Lynsey Sharp: Light at the end of tunnel

Lynsey Sharp hopes to resume training soon as she looks to get back into peak condition for the Commonwealth Games. Picture: Greg Macvean
Lynsey Sharp hopes to resume training soon as she looks to get back into peak condition for the Commonwealth Games. Picture: Greg Macvean
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THE BEST news any athlete can get when recovering from injury is the all-clear to resume full training. The worst, or at least the most frustrating, is to be told you will need another operation. And the better your recovery is going, the more frustrating it is.

That is the position I’ve been in over the past month. The operation to remove the plantaris tendon from my left leg had been a complete success, and rehab was going well. My stitches were out, I was building up my strength, and the start of winter training was just a few weeks away.

Then, one morning, I noticed that something was not quite right. A long, narrow strip of skin had been lifted out of the way for the operation, remaining attached only on one short side. The other three sides were reattached by stitches, and all had seemed well – but now there was a black line running down just under the skin.

That was a worry in itself, and I became more worried when, after a consultation, I was told that some of the tissue was dead. Another operation would be needed to remove it.

Frustration is actually a very mild way to describe your emotions at times like that. Fear, despair, rage: those are probably more accurate terms.

No matter what the doctors are telling you, no matter how calm and reassuring their demeanour, you inevitably think that you are back to square one. In my case, it had been five months before the plantaris problem was identified and sorted out. I’d missed almost the entire 2013 season, and now, suddenly, after being close to having a date pencilled in for returning to proper training on the track, I had to face up to another period of complete rest.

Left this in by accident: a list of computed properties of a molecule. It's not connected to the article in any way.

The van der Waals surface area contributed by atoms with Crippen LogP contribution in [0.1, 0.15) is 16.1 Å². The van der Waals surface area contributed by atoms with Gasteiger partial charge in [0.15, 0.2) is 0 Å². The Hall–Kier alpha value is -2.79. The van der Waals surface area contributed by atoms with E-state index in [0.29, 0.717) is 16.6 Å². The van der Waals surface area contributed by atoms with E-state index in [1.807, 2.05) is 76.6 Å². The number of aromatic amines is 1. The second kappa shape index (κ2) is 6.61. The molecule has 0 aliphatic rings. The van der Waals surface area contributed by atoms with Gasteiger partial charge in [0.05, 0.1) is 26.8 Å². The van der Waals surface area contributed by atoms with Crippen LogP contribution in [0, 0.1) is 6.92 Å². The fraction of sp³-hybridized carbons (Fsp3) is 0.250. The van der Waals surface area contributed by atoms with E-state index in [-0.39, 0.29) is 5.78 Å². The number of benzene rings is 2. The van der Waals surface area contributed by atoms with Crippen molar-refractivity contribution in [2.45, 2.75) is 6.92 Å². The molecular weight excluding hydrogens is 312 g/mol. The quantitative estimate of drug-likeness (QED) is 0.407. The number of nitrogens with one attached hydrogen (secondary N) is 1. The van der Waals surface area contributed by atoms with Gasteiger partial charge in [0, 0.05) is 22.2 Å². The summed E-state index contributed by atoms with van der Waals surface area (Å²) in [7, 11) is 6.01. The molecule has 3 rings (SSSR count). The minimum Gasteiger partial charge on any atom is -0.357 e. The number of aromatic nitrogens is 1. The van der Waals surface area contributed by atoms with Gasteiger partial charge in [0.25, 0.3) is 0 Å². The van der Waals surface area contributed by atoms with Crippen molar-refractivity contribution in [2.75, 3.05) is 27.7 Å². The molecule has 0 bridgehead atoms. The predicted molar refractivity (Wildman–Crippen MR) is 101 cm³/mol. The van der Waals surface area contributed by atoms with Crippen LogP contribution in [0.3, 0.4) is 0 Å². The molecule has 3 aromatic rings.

For several weeks, the nature of the initial operation had restricted the kind of training I could do. To protect the stitches, I was told not to go swimming, and I couldn’t do a full cardiovascular workout because sweat might be a threat to the wound. I wasn’t even allowed to have a shower.

The second operation meant those restrictions were back in force, and my return to the track would be delayed. The doctor said that this time the recovery would take four to six weeks before I could contemplate any form of weight-bearing exercise. I know how many blocks of training are required for any athlete to get into the best shape for international competition and, inevitably, I was leafing through the calendar in my head, working out how my schedule would fit in with the countdown to the Commonwealth Games.

The first plan was to take a skin graft from my hip to replace the dead tissue on my lower leg, but the doctor then decided that a more complicated procedure would produce a better result. Rather than removing some skin entirely from one place and transplanting it, he would stretch some down to cover the area where the dead tissue was to be removed. Skin is remarkably elastic, apparently, and the younger you are, the more elastic it is.

Thankfully, I was given a general anaesthetic and did not have to witness the operation. More thankfully still, it went well. The dead skin was removed, the wound was washed and cleaned, and the healthy skin was pulled down to cover the gap. It was one of the more unusual stretching exercises I’ve undertaken as an athlete.

Since then, everything has gone well. I got my plaster cast off ahead of schedule, then my air cast and crutches were also dispensed with more quickly than expected. On Monday I go back to see the doctor: that will be less than three weeks since the operation, and all the signs are that I’ll be told I can resume training. Some normality has already returned to my life – the other day I even had my first shower in six weeks.

In winter I used to train in a disused railway tunnel in Edinburgh, so I’m familiar with the feeling of emerging from a long tunnel into the bright light, and that’s exactly how it feels now. The end is in sight. The light is there.

My first eight-week block of training will be about regaining the strength – muscular and cardiovascular – to resume proper 800 metres training. That means I’ll be starting my normal winter training later than usual but, with eight months still to go before Glasgow, there is still ample time to get back into peak condition. I’ll need to record a qualifying time if I want to make the team, of course, and that will be the focus during the early months of next year.

My coaching situation has also been sorted out. Terrence Mahon, who was my coach last year but is now based in Boston, has devised a programme for me, and will continue to oversee my development. Practical sessions in Loughborough will be with Rana Reider and Nick Dakin.

One thing I have reminded myself of a lot is that the original operation did what it was meant to do. The plantaris was removed, and the niggling pain that prevented me from training properly earlier this year will not return. I will come back from this in better physical shape, and I’ll be tougher mentally too.